COWMesh Ranikajal #2 – The School In The Valley

(…continued from Part 1)
13924867_1059980900746734_8740613872229136920_nThe first time I visited the Ranikajal Jeevanshala, it was almost peak summer and the hills were baked a reddish brown from the merciless sun. Returning in the middle of the monsoon, I found the very same hills covered in a fine carpet of varying shades of green. Madhya Pradesh is an excellent place to watch nature at work across seasons. The change in colors is very stark, as stark if not starker than the fall colors of the north eastern parts of the United States.

This time around school was in session as well, meaning that in addition to the staff and their children who I had met on my last visit, this time there were an additional 200 children.

Those of us who do not run rural schools or participate in the running of them cannot begin to comprehend the kind of balancing that people who do run rural schools do on a daily and weekly basis. Managing food and lodging for 200 growing children is much much tougher than it appears.

Moreover, the region suffers endemic malnutrition, since deforestation has left most of the land un-arable or at least unsuitable for cultivation of high nutrition crops such as vegetables. This is the story across rural India. We found similar circumstances in rural Karnataka. Most of the vegetables that grow in villages are earmarked for sale in wholesale markets in the largest nearby town, which may be as much as 50-60 kilometres away.

13007262_1063843960305355_5051762933802997458_nAs a result, the local population get precious few nutrients and those usually from animal sources such as reared goats, hardy animals that can increase muscle weight even on a diet of scrub grass, and fish.img_20160827_181719

The Narmada is nearby and the Sardar Sarovar dam on the river has resulted in some stark changes in the river fauna, not the least of which are oversize prawns and silver fish. Meat and fish though require refrigeration to build a supply chain around and currently it appears that fishermen must gauge demand carefully to not end up with a catch too heavy to sell.In an environment where food is scarce, proposing a connectivity network seems almost ludicrous. All the more so for a school community that has 200 growing children to feed on a regular basis.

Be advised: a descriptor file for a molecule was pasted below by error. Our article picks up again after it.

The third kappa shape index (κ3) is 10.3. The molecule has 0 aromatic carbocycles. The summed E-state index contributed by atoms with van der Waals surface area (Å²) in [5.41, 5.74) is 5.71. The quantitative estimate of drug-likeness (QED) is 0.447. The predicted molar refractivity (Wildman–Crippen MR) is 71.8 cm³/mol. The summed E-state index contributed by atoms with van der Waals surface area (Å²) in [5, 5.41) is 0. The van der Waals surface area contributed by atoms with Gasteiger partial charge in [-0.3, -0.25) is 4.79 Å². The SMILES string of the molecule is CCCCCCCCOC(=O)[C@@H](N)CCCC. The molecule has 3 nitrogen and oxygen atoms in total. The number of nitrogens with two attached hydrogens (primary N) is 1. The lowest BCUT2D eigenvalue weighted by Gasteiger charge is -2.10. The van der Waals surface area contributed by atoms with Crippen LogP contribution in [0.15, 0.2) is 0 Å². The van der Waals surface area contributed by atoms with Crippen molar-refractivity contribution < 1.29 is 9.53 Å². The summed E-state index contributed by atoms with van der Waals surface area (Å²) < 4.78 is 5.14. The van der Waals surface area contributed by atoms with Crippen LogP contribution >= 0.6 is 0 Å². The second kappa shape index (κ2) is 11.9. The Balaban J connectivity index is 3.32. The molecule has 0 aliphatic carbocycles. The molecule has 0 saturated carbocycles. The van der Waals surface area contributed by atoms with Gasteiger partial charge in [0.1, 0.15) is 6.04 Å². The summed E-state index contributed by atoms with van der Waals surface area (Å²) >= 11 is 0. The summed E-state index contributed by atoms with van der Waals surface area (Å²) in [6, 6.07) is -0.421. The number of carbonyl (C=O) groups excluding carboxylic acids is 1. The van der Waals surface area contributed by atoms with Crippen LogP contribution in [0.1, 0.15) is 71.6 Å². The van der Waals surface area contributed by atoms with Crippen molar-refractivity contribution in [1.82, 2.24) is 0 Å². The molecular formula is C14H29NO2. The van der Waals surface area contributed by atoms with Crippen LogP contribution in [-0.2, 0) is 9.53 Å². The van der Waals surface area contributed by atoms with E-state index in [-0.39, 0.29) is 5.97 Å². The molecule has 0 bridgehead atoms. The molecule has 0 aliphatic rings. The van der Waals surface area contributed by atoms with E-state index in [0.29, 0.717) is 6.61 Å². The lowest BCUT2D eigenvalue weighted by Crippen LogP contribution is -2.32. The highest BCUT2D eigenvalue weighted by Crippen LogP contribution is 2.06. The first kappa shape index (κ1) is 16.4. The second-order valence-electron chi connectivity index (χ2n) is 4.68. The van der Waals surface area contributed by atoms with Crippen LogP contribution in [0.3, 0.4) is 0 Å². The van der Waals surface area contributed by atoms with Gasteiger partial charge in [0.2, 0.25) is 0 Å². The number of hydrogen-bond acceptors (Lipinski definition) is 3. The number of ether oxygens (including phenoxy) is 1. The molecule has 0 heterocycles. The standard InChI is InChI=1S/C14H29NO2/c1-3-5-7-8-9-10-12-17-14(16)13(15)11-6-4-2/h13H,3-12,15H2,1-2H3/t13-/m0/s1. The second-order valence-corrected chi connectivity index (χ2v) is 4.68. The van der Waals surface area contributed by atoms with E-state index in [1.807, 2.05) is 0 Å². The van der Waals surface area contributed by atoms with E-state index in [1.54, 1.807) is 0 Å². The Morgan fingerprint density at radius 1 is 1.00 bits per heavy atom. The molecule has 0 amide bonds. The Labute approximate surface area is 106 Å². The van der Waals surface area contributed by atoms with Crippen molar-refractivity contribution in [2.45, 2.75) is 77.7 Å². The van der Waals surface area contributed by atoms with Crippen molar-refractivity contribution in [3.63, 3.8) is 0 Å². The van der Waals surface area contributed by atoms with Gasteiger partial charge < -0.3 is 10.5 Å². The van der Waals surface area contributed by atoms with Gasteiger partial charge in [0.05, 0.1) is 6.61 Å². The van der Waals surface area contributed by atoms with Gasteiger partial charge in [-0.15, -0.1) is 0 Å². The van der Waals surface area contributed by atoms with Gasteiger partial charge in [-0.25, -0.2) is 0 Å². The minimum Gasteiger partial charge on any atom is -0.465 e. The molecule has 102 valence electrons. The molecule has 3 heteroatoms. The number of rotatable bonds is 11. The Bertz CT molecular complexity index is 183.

However, to my surprise, the school community not only insisted on paying for their own network in terms of infrastructure, they also offered me a fee for my time spent in setting up the network.

This in contrast to every other community I spoke to in the last year ( and there were many!) who found themselves unable to participate unless we, The Mojolab Foundation and associates, were willing to help raise resources to fund their participation.

I suppose it is not surprising that the school is run by and caters to the Bhil community, an indigenous Adivasi community of central India. The Adivasis I have known have always been the earliest and most responsible adopters of practices of value.

Thanks to the Ashoka fellowship program, my time was available without charge and the community was required to pay only for the hardware and the cost of my travel to the location.

I doubt there has ever been a network deployed that had to compete rupee for rupee on expenditure with nutritious vegetables and school infrastructure for under-served children, but I certainly hope there will be more.

It would be useful here to demonstrate via a thought experiment, how we think about providing value. At the Mojolab, we have a little thought experiment that we do when we need to get in the right mindset to provide value in such scenarios.

We imagine a hypothetical gram sabha, the smallest community recognized by the government of India for administrative purposes, composed of the minimum required population, i.e. 300 adult voting individuals. We further imagine that these 300 adults are all productive and employed for remuneration and all earn at least INR 32 per day, as this is the minimum amount guaranteed by government unskilled labor employment programs currently in operation in India.

Doing the math, this gives us a collective purchasing power of INR 32 X 300 individuals = INR 9600 per day.

We then design solutions and price them such that they can be expressed in number of days of earnings that each member would need to contribute in order for the community to collectively own the solution and the number of years such a solution would be expected to last based on life of components and maintenance requirements.

This of course is merely a thought experiment, since such perfectly sized situations almost never occur in practice. However, by engaging in it, the solutions architect can get into the right mind set to provide value in a community ownership scenario. The idea is inspired by a short note called “Gandhiji’s Talisman”, that used to be part of all NCERT text books when I was still in school (not sure if it is still fashionable, but have linked for the interested none the less).

Based on the specific use case, the architect may also include comparisons with existing solutions that people are already paying for.

Finally we pitch the idea to the community as an offer and proceed based on their reaction.

The real work, of course, begins after the community has accepted the offer.